3a. A unique approach to "representations" is via a process philosophy route that recognizes perception to be a bimodal process. According to this approach, coming to know an object perceptually begins with a phase of "perception in the mode of causal efficacy," a prehensive unification (concrescence) of the respective entities. This process of becoming an actual entity in union with its universe is mostly unconscious and, thus, unappreciated by the modern mind. Only after that initial phase does the later phase of perception occur, "perception in the mode of presentational immediacy." This phase of perception is sensory and conscious and dominates our awareness to the extent that we mistake it for the whole process (see Whitehead, 1925, 1929a; Griffin et al, 1993; see also Gibson, 1986; c.f. Ullman, 1980). In his seminal work, Science and the Modern World, Whitehead described the processes as follows:

"The entity of which we become aware in sense perception is the terminus of our act of perception...Perception is simply the cognition of prehensive unification; or more shortly, perception is cognition of prehension." (italics added)

For more on prehensions and process philosophy see other webpage entries.

3b. I shall return to the question of the nature of non-sensory, direct perception shortly. In the meantime and with the notion of perception as a bimodal process firmly in mind, let's consider a more specific example of a "representation" within the sphere of perception:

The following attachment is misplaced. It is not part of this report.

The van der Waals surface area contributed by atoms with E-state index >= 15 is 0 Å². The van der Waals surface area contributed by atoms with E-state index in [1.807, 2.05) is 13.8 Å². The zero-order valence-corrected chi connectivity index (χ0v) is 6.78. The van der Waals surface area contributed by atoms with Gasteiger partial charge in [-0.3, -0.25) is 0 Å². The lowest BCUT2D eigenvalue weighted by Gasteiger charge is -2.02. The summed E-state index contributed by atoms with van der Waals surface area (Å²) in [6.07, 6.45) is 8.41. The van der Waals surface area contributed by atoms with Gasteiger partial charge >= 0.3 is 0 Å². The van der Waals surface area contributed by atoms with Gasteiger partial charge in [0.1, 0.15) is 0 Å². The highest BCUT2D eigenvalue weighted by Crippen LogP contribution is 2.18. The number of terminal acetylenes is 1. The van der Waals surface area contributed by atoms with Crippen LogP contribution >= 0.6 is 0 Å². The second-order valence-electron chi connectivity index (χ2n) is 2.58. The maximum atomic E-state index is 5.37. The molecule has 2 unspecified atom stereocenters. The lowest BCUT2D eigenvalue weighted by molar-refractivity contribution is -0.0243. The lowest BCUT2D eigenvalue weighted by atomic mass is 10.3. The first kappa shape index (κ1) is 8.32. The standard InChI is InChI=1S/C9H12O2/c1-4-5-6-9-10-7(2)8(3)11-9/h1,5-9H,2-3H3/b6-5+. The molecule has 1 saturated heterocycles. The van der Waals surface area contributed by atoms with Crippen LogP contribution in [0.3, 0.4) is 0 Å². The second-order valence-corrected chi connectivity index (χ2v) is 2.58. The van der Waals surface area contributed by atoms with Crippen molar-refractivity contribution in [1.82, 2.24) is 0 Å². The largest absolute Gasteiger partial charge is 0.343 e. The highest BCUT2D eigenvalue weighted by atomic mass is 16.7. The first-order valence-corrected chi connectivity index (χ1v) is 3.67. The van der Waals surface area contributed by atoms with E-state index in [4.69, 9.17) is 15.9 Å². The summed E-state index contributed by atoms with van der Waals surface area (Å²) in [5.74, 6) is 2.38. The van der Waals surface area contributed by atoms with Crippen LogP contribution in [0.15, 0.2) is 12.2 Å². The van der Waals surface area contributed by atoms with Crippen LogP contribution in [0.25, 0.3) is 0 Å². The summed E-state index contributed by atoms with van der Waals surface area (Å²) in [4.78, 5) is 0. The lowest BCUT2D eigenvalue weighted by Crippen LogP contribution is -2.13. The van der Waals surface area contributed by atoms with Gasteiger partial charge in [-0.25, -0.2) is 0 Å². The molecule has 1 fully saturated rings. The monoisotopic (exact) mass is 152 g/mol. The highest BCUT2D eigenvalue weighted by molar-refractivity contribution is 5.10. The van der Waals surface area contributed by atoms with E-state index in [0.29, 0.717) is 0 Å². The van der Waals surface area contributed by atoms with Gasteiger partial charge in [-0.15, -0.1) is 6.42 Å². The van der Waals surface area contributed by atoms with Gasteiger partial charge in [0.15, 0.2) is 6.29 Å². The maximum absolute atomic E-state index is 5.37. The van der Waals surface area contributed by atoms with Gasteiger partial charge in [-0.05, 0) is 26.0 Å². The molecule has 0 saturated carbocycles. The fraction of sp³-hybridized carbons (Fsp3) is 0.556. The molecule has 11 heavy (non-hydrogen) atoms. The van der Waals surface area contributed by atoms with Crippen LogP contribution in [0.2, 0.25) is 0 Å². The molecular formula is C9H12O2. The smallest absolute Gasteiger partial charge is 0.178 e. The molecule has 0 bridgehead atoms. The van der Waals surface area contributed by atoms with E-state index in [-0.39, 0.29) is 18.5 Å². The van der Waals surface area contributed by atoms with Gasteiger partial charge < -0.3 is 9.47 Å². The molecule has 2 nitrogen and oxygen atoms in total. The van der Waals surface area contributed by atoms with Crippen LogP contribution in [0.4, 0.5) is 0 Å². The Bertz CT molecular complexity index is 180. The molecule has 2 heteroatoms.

Let a neuronal assembly be said to represent an object if and only if there is a isotonic isomorphism between the two. This, I suggest - or something close to it - is in fact what is usually meant when the term, representation, is used, i.e., that there is a continuous mapping of some sort between subject and object via the body, i.e., we see something with our eyes, hear something with our ears, touch something with our fingers, lips, or nipples, etc. (The exact nature of the mapping is immaterial for my current purpose; isotonicity is convenient but not mandatory.) Now, there are three possibilities for isotonic isomorphisms between neural assemblies and objects of which we are aware. These are the basis for constitutive, virtual, or empty representations